Underlying all this punctilious, even obsessive detail is extreme patriarchal anxiety about “legitimate” progeny. A woman must be properly, unambiguously divorced in order for any children she has with someone else to be considered legitimate and not “mamzerim”: stigmatized offspring of an adulterous union, who may not marry other Jews, except mamzerim or converts. “Adultery” in rabbinic law is determined by the marital status of the woman, not the man. If she is married and has sex with someone other than her husband, she is an adulterer and subject to severe penalties. If a married man has sex with someone other than his wife, he is only an adulterer if his partner was another man’s wife: the crime is violation of a husband’s exclusive rights to his wife’s sexuality and reproductivity.

All these repercussions flow from the manner in which rabbinic marriage is enacted, via kinyan, “acquisition” of the woman’s sexuality by the husband; and kiddushin (or erusin), his sanctification of her: setting her apart as his exclusive sexual preserve. We can readily see the connection between the manner in which marriage is enacted and the implications for divorce. Authority over the woman’s sexuality and reproductivity is passed from the woman’s father or other male guardian to her husband via kinyan. She assents passively to the transaction by being present for it and accepting something of minimal value from the baal (“master,” also the word for “husband”; by long-established custom, this is a simple ring), but she otherwise plays no legal role. The act of marriage is unilateral, enacted by the husband. This being the case, so is divorce. There is no statute of limitations to a woman’s iggun under halakha, no automatic presumption of death after the passage of a certain amount of time from a husband’s disappearance, and no other out.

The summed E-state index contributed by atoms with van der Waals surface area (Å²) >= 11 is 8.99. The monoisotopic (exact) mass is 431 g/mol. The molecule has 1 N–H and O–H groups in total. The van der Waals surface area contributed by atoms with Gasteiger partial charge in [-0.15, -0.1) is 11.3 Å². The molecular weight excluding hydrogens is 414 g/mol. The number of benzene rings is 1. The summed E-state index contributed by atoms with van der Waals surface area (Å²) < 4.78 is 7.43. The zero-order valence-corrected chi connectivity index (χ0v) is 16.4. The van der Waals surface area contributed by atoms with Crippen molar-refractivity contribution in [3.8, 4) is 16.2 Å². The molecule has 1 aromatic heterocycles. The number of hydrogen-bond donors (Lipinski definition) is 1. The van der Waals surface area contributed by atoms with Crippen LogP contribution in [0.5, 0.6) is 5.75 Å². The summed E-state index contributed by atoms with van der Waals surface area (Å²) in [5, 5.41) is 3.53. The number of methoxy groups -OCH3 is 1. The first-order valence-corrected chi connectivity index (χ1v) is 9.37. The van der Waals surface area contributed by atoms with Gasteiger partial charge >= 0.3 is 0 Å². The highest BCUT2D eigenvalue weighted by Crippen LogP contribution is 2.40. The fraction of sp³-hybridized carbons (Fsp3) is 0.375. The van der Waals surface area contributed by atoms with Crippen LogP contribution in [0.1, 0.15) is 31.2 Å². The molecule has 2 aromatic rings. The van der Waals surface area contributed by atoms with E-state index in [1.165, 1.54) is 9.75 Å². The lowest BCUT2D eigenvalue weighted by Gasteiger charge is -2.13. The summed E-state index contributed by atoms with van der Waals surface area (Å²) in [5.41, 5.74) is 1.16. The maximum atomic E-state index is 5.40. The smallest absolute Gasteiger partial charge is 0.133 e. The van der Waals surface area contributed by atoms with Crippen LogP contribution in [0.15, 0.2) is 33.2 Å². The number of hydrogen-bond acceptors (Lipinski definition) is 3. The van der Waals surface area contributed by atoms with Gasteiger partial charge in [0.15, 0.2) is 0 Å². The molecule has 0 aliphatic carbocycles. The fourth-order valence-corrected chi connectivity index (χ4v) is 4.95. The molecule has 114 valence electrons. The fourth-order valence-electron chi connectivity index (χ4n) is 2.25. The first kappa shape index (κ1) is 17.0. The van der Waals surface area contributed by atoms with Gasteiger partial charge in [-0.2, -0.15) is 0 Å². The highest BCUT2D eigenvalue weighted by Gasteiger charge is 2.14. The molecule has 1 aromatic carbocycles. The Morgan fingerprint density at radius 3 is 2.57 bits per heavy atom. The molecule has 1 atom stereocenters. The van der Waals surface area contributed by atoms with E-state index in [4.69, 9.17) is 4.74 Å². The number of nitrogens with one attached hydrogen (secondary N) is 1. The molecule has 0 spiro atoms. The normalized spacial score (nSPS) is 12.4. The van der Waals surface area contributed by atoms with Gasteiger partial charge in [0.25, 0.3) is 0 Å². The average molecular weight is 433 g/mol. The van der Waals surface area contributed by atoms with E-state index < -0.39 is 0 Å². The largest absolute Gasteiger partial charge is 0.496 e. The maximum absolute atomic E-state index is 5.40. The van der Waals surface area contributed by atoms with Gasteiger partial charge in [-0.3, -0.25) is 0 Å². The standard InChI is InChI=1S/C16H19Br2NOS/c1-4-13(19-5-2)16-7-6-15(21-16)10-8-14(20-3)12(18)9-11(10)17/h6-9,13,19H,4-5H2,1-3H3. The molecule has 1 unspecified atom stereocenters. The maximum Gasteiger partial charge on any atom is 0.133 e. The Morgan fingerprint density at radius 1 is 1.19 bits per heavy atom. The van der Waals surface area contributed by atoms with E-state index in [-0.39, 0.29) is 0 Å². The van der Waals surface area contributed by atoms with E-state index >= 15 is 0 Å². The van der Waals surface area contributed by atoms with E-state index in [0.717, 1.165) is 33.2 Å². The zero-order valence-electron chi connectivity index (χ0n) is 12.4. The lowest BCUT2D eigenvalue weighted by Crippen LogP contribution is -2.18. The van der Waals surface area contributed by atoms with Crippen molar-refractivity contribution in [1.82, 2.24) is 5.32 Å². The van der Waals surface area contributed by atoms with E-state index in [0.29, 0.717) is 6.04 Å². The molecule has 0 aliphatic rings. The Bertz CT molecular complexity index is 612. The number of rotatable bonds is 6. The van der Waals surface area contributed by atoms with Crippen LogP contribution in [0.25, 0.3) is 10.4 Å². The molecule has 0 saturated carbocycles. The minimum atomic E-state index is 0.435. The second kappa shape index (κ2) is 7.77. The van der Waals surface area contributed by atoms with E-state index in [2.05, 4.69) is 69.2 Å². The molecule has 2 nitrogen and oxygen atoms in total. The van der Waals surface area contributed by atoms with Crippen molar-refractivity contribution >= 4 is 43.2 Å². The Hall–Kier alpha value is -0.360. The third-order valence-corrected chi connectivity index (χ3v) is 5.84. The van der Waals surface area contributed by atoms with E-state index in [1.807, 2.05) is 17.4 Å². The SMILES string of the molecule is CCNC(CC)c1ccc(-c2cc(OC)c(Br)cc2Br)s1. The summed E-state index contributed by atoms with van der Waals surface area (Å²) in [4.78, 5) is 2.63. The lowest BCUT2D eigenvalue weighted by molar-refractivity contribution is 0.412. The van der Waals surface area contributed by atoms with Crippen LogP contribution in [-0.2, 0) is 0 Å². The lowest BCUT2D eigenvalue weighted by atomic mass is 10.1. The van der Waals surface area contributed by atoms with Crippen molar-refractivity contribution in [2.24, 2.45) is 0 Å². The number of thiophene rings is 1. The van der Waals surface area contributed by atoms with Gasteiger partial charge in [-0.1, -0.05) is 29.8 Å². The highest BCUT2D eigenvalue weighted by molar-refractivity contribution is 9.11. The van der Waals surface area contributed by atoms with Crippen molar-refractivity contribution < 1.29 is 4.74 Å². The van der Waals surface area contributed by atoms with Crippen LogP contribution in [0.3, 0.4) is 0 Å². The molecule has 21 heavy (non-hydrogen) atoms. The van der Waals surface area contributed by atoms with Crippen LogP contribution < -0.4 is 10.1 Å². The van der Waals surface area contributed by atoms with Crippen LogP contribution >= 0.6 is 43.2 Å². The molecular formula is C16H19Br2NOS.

Loopholes for Men, None for Women

Men have outs. An expedient in medieval Ashkenaz (Franco-Germany) allows the man in cases where the wife is incapable of receiving or refuses to receive a gett, to marry a second wife without divorcing the first, if one hundred rabbis agree to lift the ban against polygamy (heter m’eah rabbanim), instituted in the tenth century. For men who follow Sefardi halakhic custom, matters are even simpler, since a decree banning polygamy was never issued in Sefardi halakha. If a rabbinic court authorizes a second marriage for a man, he can proceed without divorcing his first wife. In Israel, the State will even waive the ban in criminal law against polygamy for him.

It has become common for husbands to demand extortionist payment from wives in money, property, child support and custody arrangements, in order to grant a gett (although, in fact, gett extortion is nothing new). In a recent, much publicized case that spanned from California to Israel, a recalcitrant husband has refused for fourteen years to give his wife a gett unless she agrees to pay him a half million dollars and give him custody of their minor child. He claims that he is not “withholding” a gett, that he is offering one, which she refuses to accept. The husband in this case availed himself of heter me’ah rabbanim and remarried. His wife remains an aguna.